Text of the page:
Confession... I still like taking those dumb online quizzes. Sometimes they are completely ridiculous and you can hardly find an answer that actually does fit you... and sometimes it feels like they totally get you! ;-) Anyway, if nothing else they are fun! Maybe these ones will help you to get to know me a little more!
You're magnetic, sensuous, and full of life. You love to laugh, indulge in delicious food and drink, and be touched by someone you love -- anything that tickles your senses. You've got charm and charisma, and seem to enchant everyone you meet. Your clothes reflect your sexy nature. You relish the feel of luxurious fabrics against your skin, and you dress to bring out your alluring side.
Your wardrobe staples:
- Wide-leg pants in silky materials that flow when you walk.
- Long or short skirts in velvet, suede, and leather -- any material that feels wonderful.
- Wrap tops that show off your shape.
- Camisoles, tees, and light sweaters with details like lace, a ruffle, or embroidery.
- Sexy, strappy heels.
- A glittery, oversized ring that catches the eye.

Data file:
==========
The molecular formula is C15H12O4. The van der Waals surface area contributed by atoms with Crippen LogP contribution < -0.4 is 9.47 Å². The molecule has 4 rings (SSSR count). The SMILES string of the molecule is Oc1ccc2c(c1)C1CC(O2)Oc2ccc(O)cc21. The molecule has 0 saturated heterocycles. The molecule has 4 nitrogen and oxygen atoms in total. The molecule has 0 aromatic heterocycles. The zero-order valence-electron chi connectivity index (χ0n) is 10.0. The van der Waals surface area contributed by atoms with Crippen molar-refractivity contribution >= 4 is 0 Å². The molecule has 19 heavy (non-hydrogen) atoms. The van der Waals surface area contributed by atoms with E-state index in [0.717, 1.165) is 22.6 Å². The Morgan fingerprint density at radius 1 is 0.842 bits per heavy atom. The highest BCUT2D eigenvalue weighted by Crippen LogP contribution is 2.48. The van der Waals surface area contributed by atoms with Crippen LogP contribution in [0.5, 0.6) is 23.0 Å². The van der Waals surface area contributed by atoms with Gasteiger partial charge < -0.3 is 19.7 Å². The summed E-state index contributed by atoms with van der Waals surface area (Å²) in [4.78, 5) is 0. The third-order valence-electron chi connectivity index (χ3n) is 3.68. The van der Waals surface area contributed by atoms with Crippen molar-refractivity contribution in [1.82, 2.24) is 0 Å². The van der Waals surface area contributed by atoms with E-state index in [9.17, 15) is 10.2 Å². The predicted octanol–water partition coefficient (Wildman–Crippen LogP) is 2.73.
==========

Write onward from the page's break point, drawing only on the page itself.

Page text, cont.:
The Middle Ground Style
The Middle Ground parent is a model in parenthood. This type of parent acts as a teacher and guidance counselor in a child’s life. The parent offers guidance, not control. The parent understands what Maslin calls “kidology,” the real life developmental stage of a child. This helps a parent understand a child’s actions, determining whether they are in fact rebelling. For example, a five-year-old who cheats at a game might be exploring the boundaries of rules, trying to understand why he can’t change the rules when playing with a friend. Realizing the five-year-old isn’t trying to be mean to his friend, the Middle Ground parent explains why a game has rules rather than punishing him. Another example is a toddler who pushes a can off a shelf. She or he is probably exploring the world around them rather than acting out. It takes a lot of effort to be a Middle Ground parent, says Maslin, especially when a parent is exhausted. But the work is worth it. When the parent is “frustrating a child,” allowing them to work through difficult situations on their own, this creates good decision making skills for a child’s lifetime.
How you scored
20% - Boot Camp Style
0% - Anything Goes Style
10% - Mixed Marriage Style
70% - The Middle Ground Style
88% of users are like you
|What's Your Homeschool Style |
Your Result: Unschool
|School at home|
|What's Your Homeschool Style|
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